More Problem Gamblers Seek Help
Championed as an engine of growth, legalized gambling has roared across the country in the last decade. In its wake it has left an unprecedented number of compulsive gamblers who annually cost the country tens of billions of dollars in lost productivity, stolen and embezzled funds, and unpaid taxes.Skip to next paragraph
Subscribe Today to the Monitor
"As predicted, it has reached enormous proportions ... and we can't ignore it any longer," says Valerie Lorenz, executive director of the Compulsive Gambling Center in Baltimore, Md.
As a result, programs designed to help compulsive gamblers have sprung up nationwide, particularly in areas where gambling has recently been legalized. Gamblers Anonymous (GA), a 12-step self-help group, has doubled in size since 1989. The number of outpatient counseling services has also increased tenfold.
But the number of hospital-based in-patient services has actually declined. And experts say there are not nearly enough services to meet the demand. "Not by a long shot," says Sheila Blume, medical director of Chemical Dependency and Compulsive Gambling Programs at the South Oaks Hospital in Amityville, N.Y.
While it is impossible to identify the number of people who gamble compulsively, experts say it has kept pace with the growth of legalized gambling. Twenty years ago, only New Jersey and Nevada allowed high-stakes casino gambling. Today, it has spread to more than 30 states, and all but two, Utah and Hawaii, allow some form of legalized gambling.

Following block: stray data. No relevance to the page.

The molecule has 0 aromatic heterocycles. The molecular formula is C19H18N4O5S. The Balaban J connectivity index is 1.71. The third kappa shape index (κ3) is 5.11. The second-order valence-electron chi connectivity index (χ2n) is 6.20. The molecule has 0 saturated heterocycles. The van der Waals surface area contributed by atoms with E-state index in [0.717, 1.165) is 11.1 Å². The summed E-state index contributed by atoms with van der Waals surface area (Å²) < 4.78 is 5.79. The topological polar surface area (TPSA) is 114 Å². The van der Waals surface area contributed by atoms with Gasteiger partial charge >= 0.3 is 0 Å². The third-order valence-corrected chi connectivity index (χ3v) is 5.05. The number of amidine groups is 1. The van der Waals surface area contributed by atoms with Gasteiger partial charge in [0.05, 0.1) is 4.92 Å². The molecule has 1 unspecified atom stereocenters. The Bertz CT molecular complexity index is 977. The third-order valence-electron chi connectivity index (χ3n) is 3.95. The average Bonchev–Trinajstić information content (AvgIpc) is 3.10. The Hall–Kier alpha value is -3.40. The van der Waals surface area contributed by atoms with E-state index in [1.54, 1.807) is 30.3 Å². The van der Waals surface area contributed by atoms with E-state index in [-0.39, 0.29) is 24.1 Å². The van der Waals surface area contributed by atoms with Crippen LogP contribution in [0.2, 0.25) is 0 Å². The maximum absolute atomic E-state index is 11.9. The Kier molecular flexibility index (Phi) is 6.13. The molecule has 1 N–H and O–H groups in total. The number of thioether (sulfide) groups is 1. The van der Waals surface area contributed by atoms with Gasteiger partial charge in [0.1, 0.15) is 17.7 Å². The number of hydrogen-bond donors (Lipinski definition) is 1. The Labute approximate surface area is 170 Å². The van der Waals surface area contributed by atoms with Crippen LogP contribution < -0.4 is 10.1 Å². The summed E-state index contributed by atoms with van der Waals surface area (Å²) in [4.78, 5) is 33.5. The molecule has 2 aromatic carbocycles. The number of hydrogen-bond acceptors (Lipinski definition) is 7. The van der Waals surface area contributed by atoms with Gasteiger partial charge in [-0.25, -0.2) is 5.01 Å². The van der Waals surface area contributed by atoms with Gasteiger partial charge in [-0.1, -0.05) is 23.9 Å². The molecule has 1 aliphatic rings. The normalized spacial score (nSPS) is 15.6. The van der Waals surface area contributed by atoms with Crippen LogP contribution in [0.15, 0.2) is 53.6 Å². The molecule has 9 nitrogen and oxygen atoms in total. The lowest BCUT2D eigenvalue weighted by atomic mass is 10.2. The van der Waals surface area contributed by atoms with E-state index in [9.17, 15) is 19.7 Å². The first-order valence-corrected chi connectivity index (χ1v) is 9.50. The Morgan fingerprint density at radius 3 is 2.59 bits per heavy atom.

As a result, a record number of Americans are putting down bets. The amount of money wagered has shot up from $17 billion in 1976 to $489 billion in 1995.
Experts say that between 4 and 6 percent of the people who gamble lose control - so much so, they become willing to lie, cheat, steal, and sacrifice their families just to put down a bet.
"I was kiting checks, charging up credit cards - I even contemplated robbing a bank - not behavior appropriate for the mother of two small children," says Karen H., now the international executive secretary of GA. "Thank God I was forced into it by my husband at the time."
GA is by far the largest provider of services to people with gambling problems. Supported only by members' contributions, the only requirement to join is a desire to stop gambling. Based on the 12 steps of Alcoholics Anonymous, GA members agree that they are powerless over their gambling and turn over their lives to "a power greater than ourselves." Through regular meetings, and sharing of experiences, GA operates as a "fellowship" where problem gamblers help each other into "recovery."
DAN B.'s experience is typical of many GA members. He had started gambling at age 13 and kept it up into adulthood. While he had gambled his family's savings away, gone deeply into debt, and even scammed some co-workers to pay for his habit, he had not stolen. At least, not until a bookie he owed $3,800 threatened his life.
"I was terrified, my head was spinning, every morning I'd look under the car for a bomb. I'd be trembling, sweating, and looking over my shoulder," he says.
The postmaster of a small town, Dan B. started writing out money orders and pocketing the cash. "In my sick head, I was only borrowing the money, I was going to pay it back," he says. Within three months, he had embezzled more than $40,000.